As is so often the case when groups of like-minded people come together (regardless of the interest or purpose) really useful conversations take place over the tea breaks, and today was no exception.
I had a fascinating conversation with Mark Maddren (the original Manaiakalani facilitator for Uru Mānuka), and Aaron Wilson (researcher with the Woolf Fisher Research Centre, Auckland University) and Mark put forward an idea that I hadn't considered before. He pitched it like this.
We are mostly familiar with the concept of 'helicopter parents', those who (with the best of intentions and motivations) hover far too closely over their children (always wanting the best for their children, as we are hardwired to do as parents) but as a consequence denying their children to the opportunity to stand on their own two feet, to make mistakes from which thy can learn, and develop their own coping strategies which will be essential in their adult lives.
Mark proposed the idea of 'helicopter teachers'. If I understood Mark correctly, these are the teachers who try to make things as simple as possible for students but as a result of which they take away the challenge.
Now this is, it seems to me, a fine line. On the one hand a part of our core job is to make core skills and knowledge accessible for our rangatahi. On the other hand we must make sure that those rangatahi still develop and grow the necessary skills for their learning.
We do this by:
- Scaffolding content to such an extent that challenge is removed from the task, or
- Bullet-pointing text so much that there is very little actual reading required,
- Students don't develop the resilience necessary to face future failure,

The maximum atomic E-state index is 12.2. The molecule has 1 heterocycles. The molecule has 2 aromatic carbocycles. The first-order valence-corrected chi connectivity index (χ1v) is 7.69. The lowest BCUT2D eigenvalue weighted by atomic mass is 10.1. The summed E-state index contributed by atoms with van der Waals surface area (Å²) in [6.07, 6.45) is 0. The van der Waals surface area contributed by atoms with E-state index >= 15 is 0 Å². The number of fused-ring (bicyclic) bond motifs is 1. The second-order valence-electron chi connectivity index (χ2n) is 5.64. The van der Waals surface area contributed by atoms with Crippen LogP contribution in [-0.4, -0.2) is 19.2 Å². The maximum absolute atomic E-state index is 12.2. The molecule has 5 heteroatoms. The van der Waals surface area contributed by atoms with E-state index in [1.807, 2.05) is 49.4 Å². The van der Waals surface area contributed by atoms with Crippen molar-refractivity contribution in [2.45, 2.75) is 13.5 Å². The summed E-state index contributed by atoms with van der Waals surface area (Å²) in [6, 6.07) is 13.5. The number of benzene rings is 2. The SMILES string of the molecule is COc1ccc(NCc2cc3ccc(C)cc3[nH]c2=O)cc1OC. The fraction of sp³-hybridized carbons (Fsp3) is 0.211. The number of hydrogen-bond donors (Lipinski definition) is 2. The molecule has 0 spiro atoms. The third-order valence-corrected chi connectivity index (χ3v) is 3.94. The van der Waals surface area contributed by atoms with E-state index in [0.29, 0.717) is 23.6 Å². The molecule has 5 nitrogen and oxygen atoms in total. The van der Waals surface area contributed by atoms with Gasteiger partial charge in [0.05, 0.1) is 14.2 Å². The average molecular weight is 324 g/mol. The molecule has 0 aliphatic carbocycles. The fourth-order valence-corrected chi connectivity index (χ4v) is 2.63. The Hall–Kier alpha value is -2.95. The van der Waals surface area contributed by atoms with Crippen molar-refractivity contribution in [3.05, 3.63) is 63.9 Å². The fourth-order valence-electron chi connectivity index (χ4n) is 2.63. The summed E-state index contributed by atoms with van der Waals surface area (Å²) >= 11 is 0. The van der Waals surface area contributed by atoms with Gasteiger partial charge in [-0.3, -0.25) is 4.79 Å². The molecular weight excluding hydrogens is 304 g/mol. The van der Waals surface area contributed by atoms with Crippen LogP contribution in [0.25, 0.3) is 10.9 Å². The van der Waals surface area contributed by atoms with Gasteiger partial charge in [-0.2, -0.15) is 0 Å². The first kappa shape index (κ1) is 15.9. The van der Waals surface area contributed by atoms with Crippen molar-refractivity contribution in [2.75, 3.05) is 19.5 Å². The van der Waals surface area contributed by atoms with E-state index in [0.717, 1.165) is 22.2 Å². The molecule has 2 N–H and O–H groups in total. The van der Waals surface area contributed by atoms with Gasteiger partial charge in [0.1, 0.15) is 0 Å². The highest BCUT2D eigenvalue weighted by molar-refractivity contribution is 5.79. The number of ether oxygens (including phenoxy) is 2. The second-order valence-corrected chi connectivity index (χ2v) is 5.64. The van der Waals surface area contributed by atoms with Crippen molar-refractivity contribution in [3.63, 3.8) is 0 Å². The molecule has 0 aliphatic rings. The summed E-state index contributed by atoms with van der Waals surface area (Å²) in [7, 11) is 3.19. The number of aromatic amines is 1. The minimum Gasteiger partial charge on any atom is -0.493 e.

- They fail to learn the critical lesson that success in life rarely comes from those first attempts, but requires persistence in the face of failure, and
- We need to take risks in order to learn, develop and grow
We all do this for the best of reasons. If you believe in the idea of personality types (not sure that I do, but that's a different story), then you'd mostly classify teachers as 'rescuers'. If you don't follow that approach, then maybe it's because we generally understand the moral imperative behind what we do. We have to make sure that every human being that crosses our professional path is able to achieve outcomes that match their potential.
The discussion arose as we were talking about progress in reading. The Manaiakalani data shows that while we are accelerating writing achievement for our tamariki by twice national averages, we are only accelerating reading by 1.5x the national averages. When we present content we will bullet point it, taking out a lot of the words necessary to fully convey meaning. As a consequence students do less reading. We make a judgement call that real authentic texts are too difficult for our students, and so we don't present them with these reading tasks.
All of this means that as teachers we do all the work, not the students. As a consequence we undermine critical learning opportunities.
I fear that this reflects a lack of aspiration for our learners, and possibly even some deficit theorising about our learners. Possibly a better approach is to develop the skills necessary to teach students how to deal with, to read, authentic texts, how to approach and read difficult stuff. I believe that this is more of a problem with those of use who have been trained as secondary teachers (myself included). Yet we are ALL teachers of literacy (reading and writing). So the challenge in our Uru Mānuka cluster oi to create a sharper focus on reading by improving teacher skills around how to support our learners to read more effectively, rather than simplifying the reading tasks in the first place
All of this came from a discussion of the incredible data that is being accumulated on the success of The Manaiakalani Programme in accelerating student success. This is one of the powers of good data, and one of the huge benefits of collaboration. It is an incredible testimony to the professionalism of our teachers.